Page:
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Aldous Huxley's now classic work of dystopic science fiction, Brave New World, was banned in Australia in 1932, after circulating in Australia for 11 months. Written by one of the most recognised writers of the twentieth century, Huxley's critique of British and US modernity in the 1930s was controversial around the world.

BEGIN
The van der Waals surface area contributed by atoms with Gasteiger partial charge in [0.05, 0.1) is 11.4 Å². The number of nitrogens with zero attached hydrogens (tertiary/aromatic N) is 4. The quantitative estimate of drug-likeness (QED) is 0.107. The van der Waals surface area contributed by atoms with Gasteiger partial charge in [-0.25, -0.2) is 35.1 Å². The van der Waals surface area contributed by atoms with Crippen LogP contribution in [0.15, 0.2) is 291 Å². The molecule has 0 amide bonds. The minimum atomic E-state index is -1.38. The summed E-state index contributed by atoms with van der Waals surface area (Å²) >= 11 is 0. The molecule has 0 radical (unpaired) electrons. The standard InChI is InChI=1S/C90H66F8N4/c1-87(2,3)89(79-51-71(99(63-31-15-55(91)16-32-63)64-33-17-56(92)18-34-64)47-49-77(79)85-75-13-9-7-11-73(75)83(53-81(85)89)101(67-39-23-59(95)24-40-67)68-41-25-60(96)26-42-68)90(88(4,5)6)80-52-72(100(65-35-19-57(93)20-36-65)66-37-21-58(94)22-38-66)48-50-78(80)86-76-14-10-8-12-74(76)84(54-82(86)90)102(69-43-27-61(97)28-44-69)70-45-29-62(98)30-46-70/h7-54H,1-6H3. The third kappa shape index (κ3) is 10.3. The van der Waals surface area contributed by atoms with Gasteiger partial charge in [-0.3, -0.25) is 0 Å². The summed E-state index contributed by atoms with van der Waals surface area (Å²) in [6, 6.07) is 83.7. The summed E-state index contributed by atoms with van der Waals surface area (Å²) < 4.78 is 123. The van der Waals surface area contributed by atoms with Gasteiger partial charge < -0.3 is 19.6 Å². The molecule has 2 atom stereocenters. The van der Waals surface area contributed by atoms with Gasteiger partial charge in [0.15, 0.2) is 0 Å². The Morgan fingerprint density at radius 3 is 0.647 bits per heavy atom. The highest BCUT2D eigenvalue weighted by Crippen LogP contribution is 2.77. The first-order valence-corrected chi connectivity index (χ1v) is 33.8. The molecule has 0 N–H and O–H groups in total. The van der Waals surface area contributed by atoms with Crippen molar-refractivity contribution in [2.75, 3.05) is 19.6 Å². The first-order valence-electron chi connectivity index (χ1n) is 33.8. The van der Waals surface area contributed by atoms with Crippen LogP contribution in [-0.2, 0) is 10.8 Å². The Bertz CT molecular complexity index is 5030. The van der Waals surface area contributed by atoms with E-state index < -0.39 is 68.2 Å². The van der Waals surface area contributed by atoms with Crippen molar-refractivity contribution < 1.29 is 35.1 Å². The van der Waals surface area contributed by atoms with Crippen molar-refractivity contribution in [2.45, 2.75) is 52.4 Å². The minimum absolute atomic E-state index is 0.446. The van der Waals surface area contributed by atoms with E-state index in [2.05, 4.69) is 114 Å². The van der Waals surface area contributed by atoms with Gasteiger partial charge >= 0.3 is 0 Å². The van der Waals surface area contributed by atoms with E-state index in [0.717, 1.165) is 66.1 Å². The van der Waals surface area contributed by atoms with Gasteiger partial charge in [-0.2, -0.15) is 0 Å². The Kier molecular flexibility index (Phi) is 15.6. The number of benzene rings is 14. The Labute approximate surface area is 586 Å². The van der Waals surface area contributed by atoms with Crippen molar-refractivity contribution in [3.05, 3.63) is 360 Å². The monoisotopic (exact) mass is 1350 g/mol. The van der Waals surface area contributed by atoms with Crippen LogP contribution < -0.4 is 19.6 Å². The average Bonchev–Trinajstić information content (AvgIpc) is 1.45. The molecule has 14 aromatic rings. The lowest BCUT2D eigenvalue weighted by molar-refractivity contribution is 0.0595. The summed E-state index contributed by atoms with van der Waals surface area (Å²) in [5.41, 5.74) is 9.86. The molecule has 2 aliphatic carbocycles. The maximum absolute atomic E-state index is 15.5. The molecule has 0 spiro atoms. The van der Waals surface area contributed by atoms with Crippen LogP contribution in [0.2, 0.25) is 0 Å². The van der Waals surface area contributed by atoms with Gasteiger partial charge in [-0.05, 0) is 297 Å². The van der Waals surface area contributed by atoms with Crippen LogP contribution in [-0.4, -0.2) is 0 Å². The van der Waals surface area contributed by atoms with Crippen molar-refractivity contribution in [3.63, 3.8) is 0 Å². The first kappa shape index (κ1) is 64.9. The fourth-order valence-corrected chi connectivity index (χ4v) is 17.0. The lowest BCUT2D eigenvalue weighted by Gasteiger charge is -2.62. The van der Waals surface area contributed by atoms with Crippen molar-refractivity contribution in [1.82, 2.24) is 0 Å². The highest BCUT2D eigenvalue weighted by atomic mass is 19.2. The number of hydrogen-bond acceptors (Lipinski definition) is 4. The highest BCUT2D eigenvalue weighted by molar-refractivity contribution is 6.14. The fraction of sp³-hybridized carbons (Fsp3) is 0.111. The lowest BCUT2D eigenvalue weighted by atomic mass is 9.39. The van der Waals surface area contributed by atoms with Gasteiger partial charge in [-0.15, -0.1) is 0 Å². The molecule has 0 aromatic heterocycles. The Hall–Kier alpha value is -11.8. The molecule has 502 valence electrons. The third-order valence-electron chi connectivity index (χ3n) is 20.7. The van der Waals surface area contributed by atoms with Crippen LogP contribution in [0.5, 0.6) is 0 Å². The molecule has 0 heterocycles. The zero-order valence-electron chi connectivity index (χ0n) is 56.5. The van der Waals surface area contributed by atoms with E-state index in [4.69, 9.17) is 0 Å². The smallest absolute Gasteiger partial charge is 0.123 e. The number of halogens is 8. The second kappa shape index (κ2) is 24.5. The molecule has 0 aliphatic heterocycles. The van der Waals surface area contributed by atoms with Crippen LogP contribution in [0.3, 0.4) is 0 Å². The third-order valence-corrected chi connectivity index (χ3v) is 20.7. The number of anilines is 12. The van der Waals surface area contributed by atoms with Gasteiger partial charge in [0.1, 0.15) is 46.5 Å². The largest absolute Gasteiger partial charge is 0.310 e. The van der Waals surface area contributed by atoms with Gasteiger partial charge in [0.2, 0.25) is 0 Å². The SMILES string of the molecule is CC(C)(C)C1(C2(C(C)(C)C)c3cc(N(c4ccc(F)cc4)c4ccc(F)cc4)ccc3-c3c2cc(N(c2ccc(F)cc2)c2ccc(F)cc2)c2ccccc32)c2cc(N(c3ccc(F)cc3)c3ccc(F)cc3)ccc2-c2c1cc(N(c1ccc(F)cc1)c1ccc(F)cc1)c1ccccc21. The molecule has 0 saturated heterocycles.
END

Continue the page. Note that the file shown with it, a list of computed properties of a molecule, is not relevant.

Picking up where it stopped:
The April 1933 issue of The Home includes 'Australian Huxley' (by T. H. C.), a brief section which notes: 'For Australia to put a ban of exclusion on Mr Aldous Huxley's Brave New World is like slapping one of its own children, or great-grandchildren, for Aldous Huxley's grandmother, the wife of the famous Professor, was Henrietta Anne Heathorn, of Sydney...Mrs Huxley had literary gifts which found expression in a volume of poems, and from one of them Professor Huxley chose the three lines which were inscribed on his tombstone'. (content which includes extract of poem, appears in the topical monthly column, 'Contributed Comments')